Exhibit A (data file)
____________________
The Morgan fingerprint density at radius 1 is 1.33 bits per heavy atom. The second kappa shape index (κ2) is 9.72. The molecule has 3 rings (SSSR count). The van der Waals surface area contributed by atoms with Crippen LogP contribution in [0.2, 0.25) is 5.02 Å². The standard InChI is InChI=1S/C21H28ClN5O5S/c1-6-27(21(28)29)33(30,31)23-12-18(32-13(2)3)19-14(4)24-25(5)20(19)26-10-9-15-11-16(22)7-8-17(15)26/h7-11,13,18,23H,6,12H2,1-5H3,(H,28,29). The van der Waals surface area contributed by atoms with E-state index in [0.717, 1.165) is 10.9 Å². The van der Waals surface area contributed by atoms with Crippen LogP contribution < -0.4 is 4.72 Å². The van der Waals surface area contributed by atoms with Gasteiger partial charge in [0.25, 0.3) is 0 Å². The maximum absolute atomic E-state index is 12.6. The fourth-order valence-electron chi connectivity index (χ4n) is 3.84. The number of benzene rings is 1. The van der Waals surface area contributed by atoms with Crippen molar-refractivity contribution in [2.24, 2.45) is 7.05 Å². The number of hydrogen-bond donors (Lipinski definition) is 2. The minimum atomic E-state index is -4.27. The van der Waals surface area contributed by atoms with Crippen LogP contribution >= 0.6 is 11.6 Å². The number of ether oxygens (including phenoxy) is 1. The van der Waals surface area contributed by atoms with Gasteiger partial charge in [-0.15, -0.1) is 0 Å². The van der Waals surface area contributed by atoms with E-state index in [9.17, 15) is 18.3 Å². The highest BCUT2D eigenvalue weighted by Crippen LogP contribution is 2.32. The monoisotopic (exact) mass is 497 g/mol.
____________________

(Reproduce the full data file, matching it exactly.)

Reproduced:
The Morgan fingerprint density at radius 1 is 1.33 bits per heavy atom. The second kappa shape index (κ2) is 9.72. The molecule has 3 rings (SSSR count). The van der Waals surface area contributed by atoms with Crippen LogP contribution in [0.2, 0.25) is 5.02 Å². The standard InChI is InChI=1S/C21H28ClN5O5S/c1-6-27(21(28)29)33(30,31)23-12-18(32-13(2)3)19-14(4)24-25(5)20(19)26-10-9-15-11-16(22)7-8-17(15)26/h7-11,13,18,23H,6,12H2,1-5H3,(H,28,29). The van der Waals surface area contributed by atoms with E-state index in [0.717, 1.165) is 10.9 Å². The van der Waals surface area contributed by atoms with Crippen LogP contribution < -0.4 is 4.72 Å². The van der Waals surface area contributed by atoms with Gasteiger partial charge in [0.25, 0.3) is 0 Å². The maximum absolute atomic E-state index is 12.6. The fourth-order valence-electron chi connectivity index (χ4n) is 3.84. The number of benzene rings is 1. The van der Waals surface area contributed by atoms with Crippen molar-refractivity contribution in [2.24, 2.45) is 7.05 Å². The number of hydrogen-bond donors (Lipinski definition) is 2. The minimum atomic E-state index is -4.27. The van der Waals surface area contributed by atoms with Crippen LogP contribution >= 0.6 is 11.6 Å². The number of ether oxygens (including phenoxy) is 1. The van der Waals surface area contributed by atoms with Gasteiger partial charge in [-0.15, -0.1) is 0 Å². The van der Waals surface area contributed by atoms with E-state index in [9.17, 15) is 18.3 Å². The highest BCUT2D eigenvalue weighted by Crippen LogP contribution is 2.32. The monoisotopic (exact) mass is 497 g/mol.